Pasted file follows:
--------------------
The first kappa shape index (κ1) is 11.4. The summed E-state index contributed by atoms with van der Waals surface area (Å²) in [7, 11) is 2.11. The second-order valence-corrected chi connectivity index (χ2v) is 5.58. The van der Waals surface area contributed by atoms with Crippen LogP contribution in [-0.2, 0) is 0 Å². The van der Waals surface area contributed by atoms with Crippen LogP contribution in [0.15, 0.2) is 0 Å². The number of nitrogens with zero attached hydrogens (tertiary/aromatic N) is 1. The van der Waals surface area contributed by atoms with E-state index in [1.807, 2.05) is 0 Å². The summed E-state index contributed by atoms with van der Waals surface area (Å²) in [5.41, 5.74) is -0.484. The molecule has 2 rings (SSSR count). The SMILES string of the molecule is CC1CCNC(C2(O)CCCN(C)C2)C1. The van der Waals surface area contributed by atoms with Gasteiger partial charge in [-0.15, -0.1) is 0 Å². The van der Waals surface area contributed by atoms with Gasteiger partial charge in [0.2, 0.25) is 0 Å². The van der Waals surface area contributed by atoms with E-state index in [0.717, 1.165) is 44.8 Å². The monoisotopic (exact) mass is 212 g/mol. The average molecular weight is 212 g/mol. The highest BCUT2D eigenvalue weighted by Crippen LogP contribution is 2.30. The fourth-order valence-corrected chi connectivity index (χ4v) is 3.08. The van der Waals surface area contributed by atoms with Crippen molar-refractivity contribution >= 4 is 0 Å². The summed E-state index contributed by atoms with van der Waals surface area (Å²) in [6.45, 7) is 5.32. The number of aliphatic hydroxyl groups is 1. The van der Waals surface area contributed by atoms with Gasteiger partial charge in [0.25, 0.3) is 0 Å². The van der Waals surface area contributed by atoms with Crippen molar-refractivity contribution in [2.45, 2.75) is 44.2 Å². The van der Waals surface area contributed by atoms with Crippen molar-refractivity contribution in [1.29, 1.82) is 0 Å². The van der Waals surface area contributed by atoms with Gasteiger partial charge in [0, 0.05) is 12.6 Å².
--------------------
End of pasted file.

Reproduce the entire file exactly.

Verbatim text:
The first kappa shape index (κ1) is 11.4. The summed E-state index contributed by atoms with van der Waals surface area (Å²) in [7, 11) is 2.11. The second-order valence-corrected chi connectivity index (χ2v) is 5.58. The van der Waals surface area contributed by atoms with Crippen LogP contribution in [-0.2, 0) is 0 Å². The van der Waals surface area contributed by atoms with Crippen LogP contribution in [0.15, 0.2) is 0 Å². The number of nitrogens with zero attached hydrogens (tertiary/aromatic N) is 1. The van der Waals surface area contributed by atoms with E-state index in [1.807, 2.05) is 0 Å². The summed E-state index contributed by atoms with van der Waals surface area (Å²) in [5.41, 5.74) is -0.484. The molecule has 2 rings (SSSR count). The SMILES string of the molecule is CC1CCNC(C2(O)CCCN(C)C2)C1. The van der Waals surface area contributed by atoms with Gasteiger partial charge in [-0.15, -0.1) is 0 Å². The van der Waals surface area contributed by atoms with Gasteiger partial charge in [0.2, 0.25) is 0 Å². The van der Waals surface area contributed by atoms with E-state index in [0.717, 1.165) is 44.8 Å². The monoisotopic (exact) mass is 212 g/mol. The average molecular weight is 212 g/mol. The highest BCUT2D eigenvalue weighted by Crippen LogP contribution is 2.30. The fourth-order valence-corrected chi connectivity index (χ4v) is 3.08. The van der Waals surface area contributed by atoms with Crippen molar-refractivity contribution >= 4 is 0 Å². The summed E-state index contributed by atoms with van der Waals surface area (Å²) in [6.45, 7) is 5.32. The number of aliphatic hydroxyl groups is 1. The van der Waals surface area contributed by atoms with Gasteiger partial charge in [0.25, 0.3) is 0 Å². The van der Waals surface area contributed by atoms with Crippen molar-refractivity contribution in [2.45, 2.75) is 44.2 Å². The van der Waals surface area contributed by atoms with Crippen molar-refractivity contribution in [1.29, 1.82) is 0 Å². The van der Waals surface area contributed by atoms with Gasteiger partial charge in [0, 0.05) is 12.6 Å².